People Are Willing To Pay, Even If You Offer Something For Free

from the some-data dept

Last week, we relaunched our Techdirt Insider Shop with a number of new and different offerings, including (for the first time) the ability to do a "pay what you want" option to get some downloads, starting off with downloads of my book, Approaching Infinity, as well as the research report we came out with earlier this year, The Sky is Rising. We often hear from critics that if people can get something for free, they will, but here's a clear cut case of where that's not true (though we've seen it in many other cases as well.) It's only the early going with our store, but already, we've seen that two thirds of people who got the books decided to pay for it, with the average price being just under $5. Over 20% of orders were for $10 or more. We'll be curious to see what happens over time and if it changes. But, once again, it seems to suggest that, even if you're giving content away for free, if people want to support you, they will.

Filed Under: connect with fans, downloads, ebooks, pay what you want, reason to buy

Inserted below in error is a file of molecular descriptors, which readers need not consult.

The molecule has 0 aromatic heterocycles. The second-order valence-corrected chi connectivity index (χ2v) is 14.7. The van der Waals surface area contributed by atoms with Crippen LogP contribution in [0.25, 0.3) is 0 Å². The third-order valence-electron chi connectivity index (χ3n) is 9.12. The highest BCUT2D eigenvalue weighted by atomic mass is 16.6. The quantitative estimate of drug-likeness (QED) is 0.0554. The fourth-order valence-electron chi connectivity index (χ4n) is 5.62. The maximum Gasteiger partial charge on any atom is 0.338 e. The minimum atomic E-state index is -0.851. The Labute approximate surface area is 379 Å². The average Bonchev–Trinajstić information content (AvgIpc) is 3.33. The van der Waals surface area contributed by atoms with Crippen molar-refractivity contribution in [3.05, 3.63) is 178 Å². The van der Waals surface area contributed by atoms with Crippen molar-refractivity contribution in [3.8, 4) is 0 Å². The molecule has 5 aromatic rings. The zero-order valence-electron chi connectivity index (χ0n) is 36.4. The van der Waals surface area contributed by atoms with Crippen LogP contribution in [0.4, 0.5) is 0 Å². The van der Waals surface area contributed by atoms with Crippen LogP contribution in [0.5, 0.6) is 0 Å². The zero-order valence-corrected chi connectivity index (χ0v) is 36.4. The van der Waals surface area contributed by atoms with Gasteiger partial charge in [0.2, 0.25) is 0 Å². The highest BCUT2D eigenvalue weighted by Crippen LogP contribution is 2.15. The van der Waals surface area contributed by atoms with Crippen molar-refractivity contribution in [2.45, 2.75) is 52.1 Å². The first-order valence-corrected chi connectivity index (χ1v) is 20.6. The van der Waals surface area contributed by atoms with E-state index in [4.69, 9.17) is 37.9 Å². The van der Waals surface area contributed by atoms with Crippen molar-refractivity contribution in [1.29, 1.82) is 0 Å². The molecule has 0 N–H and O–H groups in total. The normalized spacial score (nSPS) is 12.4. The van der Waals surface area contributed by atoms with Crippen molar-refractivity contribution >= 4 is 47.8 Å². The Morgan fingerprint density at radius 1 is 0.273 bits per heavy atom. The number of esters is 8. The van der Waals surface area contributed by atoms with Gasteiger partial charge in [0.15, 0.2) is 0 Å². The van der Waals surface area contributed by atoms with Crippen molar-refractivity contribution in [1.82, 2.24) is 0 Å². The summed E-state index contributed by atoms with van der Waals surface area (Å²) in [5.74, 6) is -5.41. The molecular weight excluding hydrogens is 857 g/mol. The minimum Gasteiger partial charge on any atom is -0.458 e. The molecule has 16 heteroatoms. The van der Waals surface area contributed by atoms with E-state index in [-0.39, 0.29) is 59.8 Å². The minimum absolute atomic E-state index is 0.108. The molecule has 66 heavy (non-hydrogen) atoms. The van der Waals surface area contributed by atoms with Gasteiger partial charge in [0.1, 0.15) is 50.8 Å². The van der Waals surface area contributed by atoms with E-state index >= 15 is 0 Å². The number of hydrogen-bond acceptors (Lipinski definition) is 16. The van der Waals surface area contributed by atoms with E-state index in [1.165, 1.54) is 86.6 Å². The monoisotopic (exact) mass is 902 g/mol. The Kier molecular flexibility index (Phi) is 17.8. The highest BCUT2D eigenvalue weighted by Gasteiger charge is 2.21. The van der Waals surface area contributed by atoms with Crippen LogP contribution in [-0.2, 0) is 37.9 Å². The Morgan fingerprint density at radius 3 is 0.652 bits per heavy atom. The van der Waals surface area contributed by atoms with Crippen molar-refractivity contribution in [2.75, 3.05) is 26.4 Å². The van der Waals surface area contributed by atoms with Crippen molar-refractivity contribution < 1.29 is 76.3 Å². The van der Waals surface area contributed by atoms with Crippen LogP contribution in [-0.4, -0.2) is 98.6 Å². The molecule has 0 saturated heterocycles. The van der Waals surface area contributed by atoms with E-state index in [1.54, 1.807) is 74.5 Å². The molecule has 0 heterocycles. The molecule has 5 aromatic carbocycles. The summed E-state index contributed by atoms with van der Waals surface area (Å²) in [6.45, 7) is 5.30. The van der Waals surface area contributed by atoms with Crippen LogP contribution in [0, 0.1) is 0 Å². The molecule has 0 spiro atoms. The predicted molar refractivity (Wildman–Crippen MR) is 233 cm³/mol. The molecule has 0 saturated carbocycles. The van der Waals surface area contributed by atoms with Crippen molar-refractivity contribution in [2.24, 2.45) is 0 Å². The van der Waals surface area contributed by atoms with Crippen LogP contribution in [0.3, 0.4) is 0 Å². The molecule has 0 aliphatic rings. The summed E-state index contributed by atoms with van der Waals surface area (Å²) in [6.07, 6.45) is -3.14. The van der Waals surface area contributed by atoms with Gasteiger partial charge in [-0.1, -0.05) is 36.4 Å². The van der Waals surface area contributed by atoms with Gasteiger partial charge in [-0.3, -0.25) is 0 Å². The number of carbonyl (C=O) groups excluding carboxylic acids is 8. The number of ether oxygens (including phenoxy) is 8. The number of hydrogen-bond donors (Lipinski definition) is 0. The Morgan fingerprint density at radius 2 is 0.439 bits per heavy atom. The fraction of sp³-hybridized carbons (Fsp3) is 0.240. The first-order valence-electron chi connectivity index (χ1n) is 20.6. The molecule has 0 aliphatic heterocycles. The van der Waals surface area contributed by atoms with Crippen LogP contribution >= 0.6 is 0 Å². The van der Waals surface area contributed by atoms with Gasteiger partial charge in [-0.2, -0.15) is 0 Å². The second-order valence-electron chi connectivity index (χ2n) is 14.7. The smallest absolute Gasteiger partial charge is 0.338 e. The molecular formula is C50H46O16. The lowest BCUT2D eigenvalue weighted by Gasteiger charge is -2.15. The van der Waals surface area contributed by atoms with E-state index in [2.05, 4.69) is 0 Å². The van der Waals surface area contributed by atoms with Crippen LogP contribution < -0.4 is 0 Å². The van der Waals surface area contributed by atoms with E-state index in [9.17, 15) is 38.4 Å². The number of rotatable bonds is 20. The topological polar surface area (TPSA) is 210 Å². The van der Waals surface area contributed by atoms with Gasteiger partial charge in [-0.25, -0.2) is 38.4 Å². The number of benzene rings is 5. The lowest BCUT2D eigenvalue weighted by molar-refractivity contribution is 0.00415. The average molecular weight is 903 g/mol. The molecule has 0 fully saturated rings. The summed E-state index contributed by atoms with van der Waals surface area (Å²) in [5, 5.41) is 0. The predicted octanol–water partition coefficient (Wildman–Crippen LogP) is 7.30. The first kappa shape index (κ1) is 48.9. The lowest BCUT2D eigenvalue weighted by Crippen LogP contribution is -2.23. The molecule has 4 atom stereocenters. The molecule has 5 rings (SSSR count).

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The First Word

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  1. icon
    PaulT (profile), 22 Aug 2012 @ 1:18am

    Re: Re: Re: Re: One interesting side effect...

    Wow, your usual "this is my opinion so it's the truth!" bullshit doesn't even make internal logical sense this time around.

    Which is it? Was it "mass market" or just a bunch of indie game fans buying each other's stuff? It can't be both. If you want to claim the latter, explain how people who never normally buy indie games are buying them. Explain why you think that a plateau in sales means that it's a failure despite it regularly pulling in millions of dollars for content that's been available for a length of time (both legally and pirated) - you know, the sales your type usual claim don't happen - especially given that the plateau level is significantly higher than the first bundles.

    "The HIB has worked in part because it's time limited."

    Which neither undermines its concept or its success.

    "It seems more like his old CwF thing... initial good sales, and then, well, everyone ignored it."

    Like most movies? Like most pop albums? Like almost everything mainstream ever? Are you seriously going to claim that if a product doesn't maintain good sales over a long stretch of time then it must be a failure? Because that applies to at least 95% of your beloved corporate roster.

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